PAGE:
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Wetmore seeks 2 assistant city managers
To replace former deputy manager, oversee T-SPLOST and TADs
Randy Wetmore
Randy Wetmore

Instead of hiring one deputy city manager to fill the vacancy, Statesboro City Manager Randy Wetmore is looking for two assistant city managers.

City Council approved Wetmore’s redrawing of his office organizational chart Tuesday by a 3-1 vote. But District 2 Councilman Sam Lee Jones objected that the cost would be excessive. Mayor Jonathan McCollar expressed similar concern and suggested the money could be better spent on hiring more lower-rank city employees.

The previous position has been vacant since Aug. 10, when Deputy City Manager Robert Cheshire left the city government to return to private employment as an engineer with Maxwell-Reddick & Associates.

“Since that time we’ve taken a look at how we can make the office work without having him here, and it appears to me the best way is to go to two assistants rather than going with just the single deputy,” Wetmore said.

City Council created the deputy manager title in advance for Cheshire in 2015, in the middle of his 26-month run as interim city manager, and he became the deputy when Wetmore took over as manager Sept. 1, 2016.

 

TADs & T-SPLOST


In Wetmore’s plan, one assistant manager will have responsibility over planning, central services, inspections, government buildings and one of the city’s tax allocation districts, or TADs.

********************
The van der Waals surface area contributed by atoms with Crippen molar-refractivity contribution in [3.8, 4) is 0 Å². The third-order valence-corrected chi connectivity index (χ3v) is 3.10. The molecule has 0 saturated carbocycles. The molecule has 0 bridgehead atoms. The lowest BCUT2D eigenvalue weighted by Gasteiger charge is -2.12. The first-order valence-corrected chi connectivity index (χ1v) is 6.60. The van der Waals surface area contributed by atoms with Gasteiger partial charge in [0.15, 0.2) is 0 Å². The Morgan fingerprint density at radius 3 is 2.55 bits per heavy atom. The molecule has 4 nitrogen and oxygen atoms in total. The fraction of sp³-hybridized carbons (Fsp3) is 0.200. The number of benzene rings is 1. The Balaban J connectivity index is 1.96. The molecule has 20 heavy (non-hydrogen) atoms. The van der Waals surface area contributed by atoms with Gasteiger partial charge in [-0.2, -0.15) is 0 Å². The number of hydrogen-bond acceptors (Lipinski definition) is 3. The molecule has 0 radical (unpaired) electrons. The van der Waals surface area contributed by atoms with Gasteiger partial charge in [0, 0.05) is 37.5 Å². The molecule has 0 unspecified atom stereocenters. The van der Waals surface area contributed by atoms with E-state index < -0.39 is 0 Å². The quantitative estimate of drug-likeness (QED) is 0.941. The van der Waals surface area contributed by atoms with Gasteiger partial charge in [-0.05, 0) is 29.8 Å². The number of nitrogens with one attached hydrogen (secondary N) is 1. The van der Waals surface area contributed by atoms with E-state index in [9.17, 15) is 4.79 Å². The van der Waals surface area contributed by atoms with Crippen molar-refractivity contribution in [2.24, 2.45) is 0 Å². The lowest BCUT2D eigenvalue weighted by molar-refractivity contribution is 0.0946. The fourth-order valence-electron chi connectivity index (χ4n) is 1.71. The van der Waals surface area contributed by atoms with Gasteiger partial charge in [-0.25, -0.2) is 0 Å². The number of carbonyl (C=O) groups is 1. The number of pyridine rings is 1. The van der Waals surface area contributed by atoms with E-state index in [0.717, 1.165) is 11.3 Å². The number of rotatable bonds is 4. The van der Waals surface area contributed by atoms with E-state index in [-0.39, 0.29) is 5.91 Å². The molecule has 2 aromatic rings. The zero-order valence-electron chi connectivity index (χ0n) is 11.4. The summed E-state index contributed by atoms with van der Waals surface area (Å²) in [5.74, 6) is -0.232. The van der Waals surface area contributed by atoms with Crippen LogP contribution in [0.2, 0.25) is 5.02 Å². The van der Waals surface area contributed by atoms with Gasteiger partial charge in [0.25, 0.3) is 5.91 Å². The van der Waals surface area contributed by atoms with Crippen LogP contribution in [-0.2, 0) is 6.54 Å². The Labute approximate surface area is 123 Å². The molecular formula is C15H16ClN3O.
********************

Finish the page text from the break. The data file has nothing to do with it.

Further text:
The other assistant city manager will oversee public works, utilities, the new Transportation Special Purpose Local Option Sales Tax, or T-SPLOST, program and another TAD.

Both assistant managers will report to Wetmore, and in addition, the fire chief, police chief, human resources director and finance director will continue to report directly to the city manager.

“I don’t know what the budget impact will be because it will depend on who applies, whether internal or external and who we end up with,” Wetmore at first told the council, “but with all the activity that we have, I think having two will fare us well because we have a lot of projects in the TADs and the T-SPLOST and those kind of things.”

 

$50K to $200K

District 3 Councilman Jeff Yawn told Wetmore he appreciated his reasons but would like to know the budgetary impact, even if it wasn’t fully obtainable yet.

If both are new hires from outside the city government, this could cost around $200,000, Wetmore said.  District 1 Councilman Phil Boyum suggested that Cheshire’s former salary should be subtracted from this. Wetmore agreed, and Boyum said this could leave an annual cost of about $80,000 or $90,000. Cheshire’s final salary was around $115,000 or more, as indicated by the midpoint for grade in the city’s pay plan.

But if both assistant managers are made by promotions from within the city staff, the addition to current salaries and benefits could be $50,000 to $60,000, producing “almost saving,” Wetmore said.

After asking exactly how long Cheshire, who had previously been city engineer, served as interim city manager, Jones stated his objection.